Game of Thrones meets Gladiator in this debut epic fantasy about a world caught in an eternal war, and the young man who will become his people’s only hope for survival.
The Omehi people have been fighting an unwinnable fight for almost two hundred years. Their society has been built around war and only war. The lucky ones are born gifted. One in every two thousand women has the power to call down dragons. One in every hundred men is able to magically transform himself into a bigger, stronger, faster killing machine.
Everyone else is fodder, destined to fight and die in the endless war. Young, gift-less Tau knows all this, but he has a plan of escape. He’s going to get himself injured, get out early, and settle down to marriage, children, and land. Only, he doesn’t get the chance. Those closest to him are brutally murdered, and his grief swiftly turns to anger. Fixated on revenge, Tau dedicates himself to an unthinkable path. He’ll become the greatest swordsman to ever live, a man willing to die a hundred thousand times for the chance to kill the three who betrayed him.
There’s so much to say about this book that I’m not entirely sure where to start.
The Rage of Dragons is one of those rare books that I can really see jumping into the stratosphere in terms of popularity. I’m talking face-out in airport bookstores, with the name “Evan Winter” in a font bigger than the title. It’s the sort of book that the right reader will adore. And, well… I guess I’m the right reader.
There’s a lot here that feels familiar. We have a main character, Tau, who is training be a warrior. When those closest to him are murdered, he swears revenge, and dives back into his training with a ferocious determination and devotion. There’s a military school, there are mock battles, and in the background there is a never-ending war.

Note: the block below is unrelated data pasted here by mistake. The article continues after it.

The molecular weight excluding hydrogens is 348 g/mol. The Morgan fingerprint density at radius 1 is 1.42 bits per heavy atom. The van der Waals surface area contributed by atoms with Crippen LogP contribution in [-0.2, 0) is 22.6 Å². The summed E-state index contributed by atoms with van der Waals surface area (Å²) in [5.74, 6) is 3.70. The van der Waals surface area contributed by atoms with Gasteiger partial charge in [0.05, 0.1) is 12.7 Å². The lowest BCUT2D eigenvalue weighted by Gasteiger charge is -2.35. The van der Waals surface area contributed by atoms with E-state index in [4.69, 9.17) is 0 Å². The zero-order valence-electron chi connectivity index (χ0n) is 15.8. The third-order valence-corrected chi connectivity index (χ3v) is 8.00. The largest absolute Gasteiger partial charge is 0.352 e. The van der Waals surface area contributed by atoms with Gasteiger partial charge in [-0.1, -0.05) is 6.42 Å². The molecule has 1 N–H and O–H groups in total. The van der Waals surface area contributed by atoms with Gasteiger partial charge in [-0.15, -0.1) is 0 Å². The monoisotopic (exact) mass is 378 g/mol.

But it’s the setting that sets this book apart. With an Africa/Xhosa-inspired world, a caste system, a freaky and intriguing magic system, demons, and of course, dragons, this book feels wholly original despite those familiar tropes. Winter shows you just enough to make you want to know more, but never over-explains or drowns you in exposition.
The pacing is bang on the money, too. It ramps up throughout the novel, keeping your eyes glued to the pages as the action gets faster and more intense. But never once while reading did I feel like things were getting too fast. Winter knows where to place his character moments, and knows how to tie them into his fight scenes so that it feels like one continuous, smooth ride. Only Pierce Brown’s Red Rising trilogy has ever nailed that all-action-almost-all-the-time approach for me in the past, and actually, there quite a lot of similarities between Red Rising and Rage of Dragons. From the ever-present anger of the main character, to the team-based war training, to the progression in combat abilities.
Honestly, if you’re a Pierce Brown fan, then you should probably do yourself a favour and just buy this book right now.
I should note that I’ve actually read The Rage of Dragons twice. I picked it up as a self-published book before Orbit acquired the rights, and really enjoyed it on my first read through — though admittedly I did feel that some sections felt a little clunky. But on my second read — this time with the Orbit edition, fresh edits and all — everything was so much smoother. A great book was suddenly a fantastic book, and I don’t know what sort of magic the Orbit editors practiced to make that happen.
I should note that are a couple of things that some readers may not be too fond of, but I don’t know if these are flaws so much as things that will come down to taste. As you’d expect from a book with a single male POV in a male-only military school, women characters are unfortunately in short supply. Those that do show up are well-rounded, and the world is far more gender-equal than most epic fantasies, but this doesn’t change the fact that there might be too few women here for some readers’ tastes. In addition, those readers who have a hard time meshing with “overpowered” characters might want to give this one a miss.
But for those who love to follow a character with a strong sense of progression, to watch them grow stronger, and to rage with them and seethe at the injustices of their world… this is the book for you.
The Rage of Dragons is exciting. It’s action-packed. It has twists, it has growth, it has pain, and it has joy. And it has dragons.
What more do you need?